In a continent with the youngest population in the world, youth are considered a powerful factor of positive change. By 2055 this promising population is expected to more than double the 2015 total of 226 million, according to UNDP

But while being “Young African” is often related to poverty, unemployment, lack of opportunities and other misfortunes, being African today has a new definition; it means being ambitious, dynamic, creative, and assuming big responsibilities that can impact a continent in need of every single one of its youth to lead the way to a better future.  

A new generation of young African leaders are speaking up and expressing their enormous hunger and desire for change, by helping their communities, often voluntarily, and making a positive impact. 

Social media is documenting the rise of a new generation of young African leaders, who are speaking up and expressing their enormous hunger and desire for change, by helping their communities, often voluntarily, and making a positive impact. 

Indeed, young Africans prove they can “Shake Things Up,” a slogan used by Aya Chebbi, the young Tunisian appointed the African Union’s first Special Youth Envoy on November 1, 2018. 

“This generation of African youth is the most educated of all time, and the youngest population in the world. 65% of Africa is under 30,” Chebbi told Inside Arabia. “So, with the demographic dividend we have the power of being a social ‘shifter,’ a political voice and a collective actor.” She went on to explain how young Africans are eager to be engaged in the public decision-making process and transformative social change in Africa.

Aya Chebbi during a meeting with a young Sudanese

Aya Chebbi during a meeting with a young Sudanese (AU Youth Envoy Photo)

The young Pan-Africanist has been opening doors of opportunity for African youth, by leading some very ambitious initiatives and missions, to empower them and enhance their leadership skills. She encourages them to stand for their rights and participate effectively in the Africa they “want.” (“#AfricaWeWant” is a famous hashtag that the Office of the African Youth Envoy and many young Africans are using.)

“I have started many youth Initiatives like Africa Youth Movement, Afresist, YPHEM etc., to unite youth around Pan African values, policies and decisions,” Aya Chebbi told Inside Arabia. “Every time a young person becomes Pan-Africanist, I’m closer to achieving my mission.”

One of the latest and most remarkable actions by the African Youth Envoy is the South Sudan Solidarity Mission, that was held on July 2019 to “Amplify the voices of young people, especially young women and girls, to the highest level of decision making.”

During the mission, the Youth Envoy met with many young Sudanese artists, activists, politicians, and influencers, and discussed their engagement in the peace building process in South Sudan. This was also a good opportunity for young Sudanese to express their concerns and opinions on the direction and political future of their country.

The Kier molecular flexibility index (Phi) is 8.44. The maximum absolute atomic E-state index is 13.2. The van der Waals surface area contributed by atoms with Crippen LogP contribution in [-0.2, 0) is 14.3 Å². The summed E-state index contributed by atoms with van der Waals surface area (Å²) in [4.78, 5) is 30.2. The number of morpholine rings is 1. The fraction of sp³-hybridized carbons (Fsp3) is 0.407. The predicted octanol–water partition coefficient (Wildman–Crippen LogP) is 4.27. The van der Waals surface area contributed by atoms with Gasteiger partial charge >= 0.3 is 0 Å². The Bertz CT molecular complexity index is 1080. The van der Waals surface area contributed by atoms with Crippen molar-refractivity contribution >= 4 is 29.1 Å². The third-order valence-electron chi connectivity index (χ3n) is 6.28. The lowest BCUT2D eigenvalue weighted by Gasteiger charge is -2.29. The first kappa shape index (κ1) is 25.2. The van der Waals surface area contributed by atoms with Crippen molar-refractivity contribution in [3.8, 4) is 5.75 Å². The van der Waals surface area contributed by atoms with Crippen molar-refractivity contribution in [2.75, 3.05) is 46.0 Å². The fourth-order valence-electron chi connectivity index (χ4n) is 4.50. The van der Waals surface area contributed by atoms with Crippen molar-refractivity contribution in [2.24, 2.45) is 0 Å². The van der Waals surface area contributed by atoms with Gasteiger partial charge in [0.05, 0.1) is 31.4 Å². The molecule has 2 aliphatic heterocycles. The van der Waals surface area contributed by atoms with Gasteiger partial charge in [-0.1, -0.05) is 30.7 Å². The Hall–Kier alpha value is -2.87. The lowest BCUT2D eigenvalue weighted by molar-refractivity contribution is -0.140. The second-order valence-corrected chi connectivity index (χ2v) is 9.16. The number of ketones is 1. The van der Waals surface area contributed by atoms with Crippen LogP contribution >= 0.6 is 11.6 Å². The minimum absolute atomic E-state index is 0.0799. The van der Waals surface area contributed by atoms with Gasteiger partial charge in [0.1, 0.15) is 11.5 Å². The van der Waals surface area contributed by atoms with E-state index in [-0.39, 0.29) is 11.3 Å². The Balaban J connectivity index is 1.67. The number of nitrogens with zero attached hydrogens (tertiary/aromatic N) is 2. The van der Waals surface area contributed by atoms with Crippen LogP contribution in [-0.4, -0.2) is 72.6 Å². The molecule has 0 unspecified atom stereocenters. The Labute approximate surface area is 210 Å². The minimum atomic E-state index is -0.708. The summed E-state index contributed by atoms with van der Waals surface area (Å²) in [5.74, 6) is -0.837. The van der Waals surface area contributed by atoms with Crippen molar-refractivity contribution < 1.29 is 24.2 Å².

Pan-Africanism is a movement that aims to encourage Africans to be united despite their diversity.

This mission was also a chance to meet the elders and other vulnerable groups and offer them help and hope in a united, peaceful and prosperous Africa that believes in Pan-Africanism, as a movement that aims to encourage Africans to be united despite their diversity. Young and old alike are encouraged to uphold the pan-African values of solidarity, justice, tolerance, and peace between all African countries.

Aya Chebbi in the IDP camp in South Sudan where she listened to elders mothers and fathers and young people

Aya Chebbi in the IDP camp in South Sudan where she listened to elders mothers and fathers and young people (AU Youth Envoy Photo)

The Youth Envoy used these missions to bring awareness to different forms of violence plaguing the continent, such as early child marriage, female genital mutilation, and gender-based violence that African women bear the brunt of. 

Chebbi turned her desire to empower young women and girls into a battle to end child marriage and girl pregnancy. During her mission to Dakar on June 2019, the Deputy Grand Imam of Al-Azhar Mosque issued a fatwa against child marriage, an achievement that demonstrates the power of activism to young Africans.

“African youth must use the power of their demographics and innovative minds to think out of the box and challenge the status quo with working alternatives.”

“African youth must use the power of their demographics and innovative minds to think out of the box and challenge the status quo with working alternatives,” Chebbi told Inside Arabia. “That can only be possible if young Africans unite in vision and action, especially using their power as voters. They can shift everything to be more youth inclusive.”

As Chebbi stated during her speech at the launch of South Sudan’s First Lady’s Campaign on Ending Early Child Marriage and Pregnancy in Juba, South Sudan in July 2019: “It is time for intergenerational dialogue and co-leadership. It is time for young governments. It is time for young women empowerment.” 

It is time to recognize that a better, more peaceful and stronger Africa cannot be achieved without youth empowerment, without the dynamism of young activists, youth movements, and young social entrepreneurs. They are the fearless, brave, and ambitious change makers and future African leaders the continent so desperately needs.